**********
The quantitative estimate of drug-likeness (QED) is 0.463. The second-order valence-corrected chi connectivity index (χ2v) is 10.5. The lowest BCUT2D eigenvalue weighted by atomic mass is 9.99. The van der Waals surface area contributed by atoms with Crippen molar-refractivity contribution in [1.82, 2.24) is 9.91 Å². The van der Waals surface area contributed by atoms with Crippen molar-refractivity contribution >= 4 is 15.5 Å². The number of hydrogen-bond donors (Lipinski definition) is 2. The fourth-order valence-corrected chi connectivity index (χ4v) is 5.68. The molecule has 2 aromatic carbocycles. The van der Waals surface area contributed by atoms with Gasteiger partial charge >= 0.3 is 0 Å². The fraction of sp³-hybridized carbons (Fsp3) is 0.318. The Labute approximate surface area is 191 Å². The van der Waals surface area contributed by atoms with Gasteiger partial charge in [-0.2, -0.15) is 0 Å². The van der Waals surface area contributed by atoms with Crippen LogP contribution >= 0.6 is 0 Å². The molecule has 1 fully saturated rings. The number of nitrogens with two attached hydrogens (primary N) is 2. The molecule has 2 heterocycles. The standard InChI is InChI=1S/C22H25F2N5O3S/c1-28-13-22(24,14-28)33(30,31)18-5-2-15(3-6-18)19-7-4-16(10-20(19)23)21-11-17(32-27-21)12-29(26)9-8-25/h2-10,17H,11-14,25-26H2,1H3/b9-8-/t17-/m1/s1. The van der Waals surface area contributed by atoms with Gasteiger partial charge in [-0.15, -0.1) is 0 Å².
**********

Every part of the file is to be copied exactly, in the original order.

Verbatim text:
The quantitative estimate of drug-likeness (QED) is 0.463. The second-order valence-corrected chi connectivity index (χ2v) is 10.5. The lowest BCUT2D eigenvalue weighted by atomic mass is 9.99. The van der Waals surface area contributed by atoms with Crippen molar-refractivity contribution in [1.82, 2.24) is 9.91 Å². The van der Waals surface area contributed by atoms with Crippen molar-refractivity contribution >= 4 is 15.5 Å². The number of hydrogen-bond donors (Lipinski definition) is 2. The fourth-order valence-corrected chi connectivity index (χ4v) is 5.68. The molecule has 2 aromatic carbocycles. The van der Waals surface area contributed by atoms with Gasteiger partial charge >= 0.3 is 0 Å². The fraction of sp³-hybridized carbons (Fsp3) is 0.318. The Labute approximate surface area is 191 Å². The van der Waals surface area contributed by atoms with Gasteiger partial charge in [-0.2, -0.15) is 0 Å². The van der Waals surface area contributed by atoms with Crippen LogP contribution >= 0.6 is 0 Å². The molecule has 1 fully saturated rings. The number of nitrogens with two attached hydrogens (primary N) is 2. The molecule has 2 heterocycles. The standard InChI is InChI=1S/C22H25F2N5O3S/c1-28-13-22(24,14-28)33(30,31)18-5-2-15(3-6-18)19-7-4-16(10-20(19)23)21-11-17(32-27-21)12-29(26)9-8-25/h2-10,17H,11-14,25-26H2,1H3/b9-8-/t17-/m1/s1. The van der Waals surface area contributed by atoms with Gasteiger partial charge in [-0.15, -0.1) is 0 Å².